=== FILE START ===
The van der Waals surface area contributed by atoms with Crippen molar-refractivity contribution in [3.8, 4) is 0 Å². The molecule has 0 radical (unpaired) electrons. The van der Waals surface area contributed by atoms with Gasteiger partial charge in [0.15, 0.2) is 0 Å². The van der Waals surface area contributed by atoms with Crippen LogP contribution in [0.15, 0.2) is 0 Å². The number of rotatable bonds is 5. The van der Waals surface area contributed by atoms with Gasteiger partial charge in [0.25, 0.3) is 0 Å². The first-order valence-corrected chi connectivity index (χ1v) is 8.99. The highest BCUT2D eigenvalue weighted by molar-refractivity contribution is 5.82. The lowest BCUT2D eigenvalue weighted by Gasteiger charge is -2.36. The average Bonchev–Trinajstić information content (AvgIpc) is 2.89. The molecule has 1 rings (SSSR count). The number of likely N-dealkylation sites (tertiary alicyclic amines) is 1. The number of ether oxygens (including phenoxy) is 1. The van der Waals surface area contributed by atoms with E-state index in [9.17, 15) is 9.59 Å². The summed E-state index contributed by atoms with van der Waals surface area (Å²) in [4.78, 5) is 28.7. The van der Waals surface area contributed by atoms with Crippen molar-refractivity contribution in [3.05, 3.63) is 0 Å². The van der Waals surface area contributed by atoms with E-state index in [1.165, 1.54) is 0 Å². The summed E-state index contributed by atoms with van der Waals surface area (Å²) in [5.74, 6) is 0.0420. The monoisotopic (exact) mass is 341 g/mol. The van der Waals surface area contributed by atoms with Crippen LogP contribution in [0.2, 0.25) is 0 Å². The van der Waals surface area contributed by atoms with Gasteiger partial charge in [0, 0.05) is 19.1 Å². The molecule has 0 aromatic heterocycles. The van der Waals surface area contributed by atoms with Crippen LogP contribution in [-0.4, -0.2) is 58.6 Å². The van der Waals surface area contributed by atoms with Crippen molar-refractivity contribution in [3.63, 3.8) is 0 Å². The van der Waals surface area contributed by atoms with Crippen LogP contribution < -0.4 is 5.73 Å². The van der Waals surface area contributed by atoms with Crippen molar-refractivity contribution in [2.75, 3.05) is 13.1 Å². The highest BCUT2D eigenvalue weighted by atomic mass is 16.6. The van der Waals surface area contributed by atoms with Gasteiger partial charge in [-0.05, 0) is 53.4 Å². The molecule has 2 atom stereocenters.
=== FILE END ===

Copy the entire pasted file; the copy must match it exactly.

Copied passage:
The van der Waals surface area contributed by atoms with Crippen molar-refractivity contribution in [3.8, 4) is 0 Å². The molecule has 0 radical (unpaired) electrons. The van der Waals surface area contributed by atoms with Gasteiger partial charge in [0.15, 0.2) is 0 Å². The van der Waals surface area contributed by atoms with Crippen LogP contribution in [0.15, 0.2) is 0 Å². The number of rotatable bonds is 5. The van der Waals surface area contributed by atoms with Gasteiger partial charge in [0.25, 0.3) is 0 Å². The first-order valence-corrected chi connectivity index (χ1v) is 8.99. The highest BCUT2D eigenvalue weighted by molar-refractivity contribution is 5.82. The lowest BCUT2D eigenvalue weighted by Gasteiger charge is -2.36. The average Bonchev–Trinajstić information content (AvgIpc) is 2.89. The molecule has 1 rings (SSSR count). The number of likely N-dealkylation sites (tertiary alicyclic amines) is 1. The number of ether oxygens (including phenoxy) is 1. The van der Waals surface area contributed by atoms with E-state index in [9.17, 15) is 9.59 Å². The summed E-state index contributed by atoms with van der Waals surface area (Å²) in [4.78, 5) is 28.7. The van der Waals surface area contributed by atoms with Crippen molar-refractivity contribution in [3.05, 3.63) is 0 Å². The van der Waals surface area contributed by atoms with E-state index in [1.165, 1.54) is 0 Å². The summed E-state index contributed by atoms with van der Waals surface area (Å²) in [5.74, 6) is 0.0420. The monoisotopic (exact) mass is 341 g/mol. The van der Waals surface area contributed by atoms with Crippen LogP contribution in [0.2, 0.25) is 0 Å². The van der Waals surface area contributed by atoms with Gasteiger partial charge in [0, 0.05) is 19.1 Å². The molecule has 0 aromatic heterocycles. The van der Waals surface area contributed by atoms with Crippen LogP contribution in [-0.4, -0.2) is 58.6 Å². The van der Waals surface area contributed by atoms with Crippen molar-refractivity contribution in [3.63, 3.8) is 0 Å². The van der Waals surface area contributed by atoms with Crippen LogP contribution < -0.4 is 5.73 Å². The van der Waals surface area contributed by atoms with Crippen molar-refractivity contribution in [2.75, 3.05) is 13.1 Å². The highest BCUT2D eigenvalue weighted by atomic mass is 16.6. The van der Waals surface area contributed by atoms with Gasteiger partial charge in [-0.05, 0) is 53.4 Å². The molecule has 2 atom stereocenters.